Assuntos
Periodontite , Saliva , Aggregatibacter actinomycetemcomitans , Humanos , Porphyromonas gingivalis/genética , RNA Ribossômico 16S/genética , Treponema denticola/genética
7.
Am J Physiol Heart Circ Physiol ; 321(5): H948-H962, 2021 11 01.
Artigo em Inglês | MEDLINE | ID: mdl-34597184

RESUMO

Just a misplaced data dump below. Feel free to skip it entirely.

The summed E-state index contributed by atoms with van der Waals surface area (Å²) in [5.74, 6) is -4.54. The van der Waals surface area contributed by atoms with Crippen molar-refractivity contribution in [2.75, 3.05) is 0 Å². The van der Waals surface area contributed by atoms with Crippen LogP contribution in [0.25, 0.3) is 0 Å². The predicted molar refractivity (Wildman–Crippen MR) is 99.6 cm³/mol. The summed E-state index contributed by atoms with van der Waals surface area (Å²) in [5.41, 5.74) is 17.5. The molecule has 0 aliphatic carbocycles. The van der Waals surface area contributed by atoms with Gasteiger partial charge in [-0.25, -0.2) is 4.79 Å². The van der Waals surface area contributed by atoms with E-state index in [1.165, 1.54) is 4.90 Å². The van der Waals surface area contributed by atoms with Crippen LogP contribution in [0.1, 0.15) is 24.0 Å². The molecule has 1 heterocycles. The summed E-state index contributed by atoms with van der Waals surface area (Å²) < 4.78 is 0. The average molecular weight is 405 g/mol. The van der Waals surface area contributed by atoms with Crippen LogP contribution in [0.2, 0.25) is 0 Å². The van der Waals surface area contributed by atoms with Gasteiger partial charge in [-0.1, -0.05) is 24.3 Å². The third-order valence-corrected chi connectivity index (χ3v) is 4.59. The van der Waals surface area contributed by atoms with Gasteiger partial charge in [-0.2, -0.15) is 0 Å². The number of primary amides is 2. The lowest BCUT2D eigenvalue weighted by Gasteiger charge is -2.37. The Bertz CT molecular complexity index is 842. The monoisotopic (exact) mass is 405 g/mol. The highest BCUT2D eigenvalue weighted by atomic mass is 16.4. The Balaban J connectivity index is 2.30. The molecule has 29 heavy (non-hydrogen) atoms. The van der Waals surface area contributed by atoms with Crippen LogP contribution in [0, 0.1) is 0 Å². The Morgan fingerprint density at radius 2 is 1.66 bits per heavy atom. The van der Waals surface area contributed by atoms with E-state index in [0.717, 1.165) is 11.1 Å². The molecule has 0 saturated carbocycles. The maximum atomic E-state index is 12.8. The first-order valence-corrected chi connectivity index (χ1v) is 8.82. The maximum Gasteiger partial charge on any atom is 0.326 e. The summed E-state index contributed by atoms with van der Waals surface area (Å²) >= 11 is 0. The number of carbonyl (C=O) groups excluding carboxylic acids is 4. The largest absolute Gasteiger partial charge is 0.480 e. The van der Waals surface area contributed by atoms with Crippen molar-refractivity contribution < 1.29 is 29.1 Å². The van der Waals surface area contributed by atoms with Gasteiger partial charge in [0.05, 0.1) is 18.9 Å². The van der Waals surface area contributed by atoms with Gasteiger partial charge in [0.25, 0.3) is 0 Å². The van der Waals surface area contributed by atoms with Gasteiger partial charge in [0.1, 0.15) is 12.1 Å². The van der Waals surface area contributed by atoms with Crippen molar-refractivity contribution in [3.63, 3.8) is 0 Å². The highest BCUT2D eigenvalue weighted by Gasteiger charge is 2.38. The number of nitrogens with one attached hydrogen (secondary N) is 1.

Oral and gum health have long been associated with incidence and outcomes of cardiovascular disease. Periodontal disease increases myocardial infarction (MI) mortality by sevenfold through mechanisms that are not fully understood. The goal of this study was to evaluate whether lipopolysaccharide (LPS) from a periodontal pathogen accelerates inflammation after MI through memory T-cell activation. We compared four groups [no MI, chronic LPS, day 1 after MI, and day 1 after MI with chronic LPS (LPS + MI); n = 68 mice] using the mouse heart attack research tool 1.0 database and tissue bank coupled with new analyses and experiments. LPS + MI increased total CD8+ T cells in the left ventricle versus the other groups (P < 0.05 vs. all). Memory CD8+ T cells (CD44 + CD27+) were 10-fold greater in LPS + MI than in MI alone (P = 0.02). Interleukin (IL)-4 stimulated splenic CD8+ T cells away from an effector phenotype and toward a memory phenotype, inducing secretion of factors associated with the Wnt/ß-catenin signaling that promoted monocyte migration and decreased viability. To dissect the effect of CD8+ T cells after MI, we administered a major histocompatibility complex-I-blocking antibody starting 7 days before MI, which prevented effector CD8+ T-cell activation without affecting the memory response. The reduction in effector cells diminished infarct wall thinning but had no effect on macrophage numbers or MertK expression. LPS + MI + IgG attenuated macrophages within the infarct without effecting CD8+ T cells, suggesting these two processes were independent. Overall, our data indicate that effector and memory CD8+ T cells at post-MI day 1 are amplified by chronic LPS to potentially promote infarct wall thinning.NEW & NOTEWORTHY Although there is a well-documented link between periodontal disease and heart health, the mechanisms are unclear. Our study indicates that in response to circulating periodontal endotoxins, memory CD8+ T cells are activated, resulting in an acceleration of macrophage-mediated inflammation after MI. Blocking activation of effector CD8+ T cells had no effect on the macrophage numbers or wall thinning at post-MI day 1, indicating that this response was likely due in part to memory CD8+ T cells.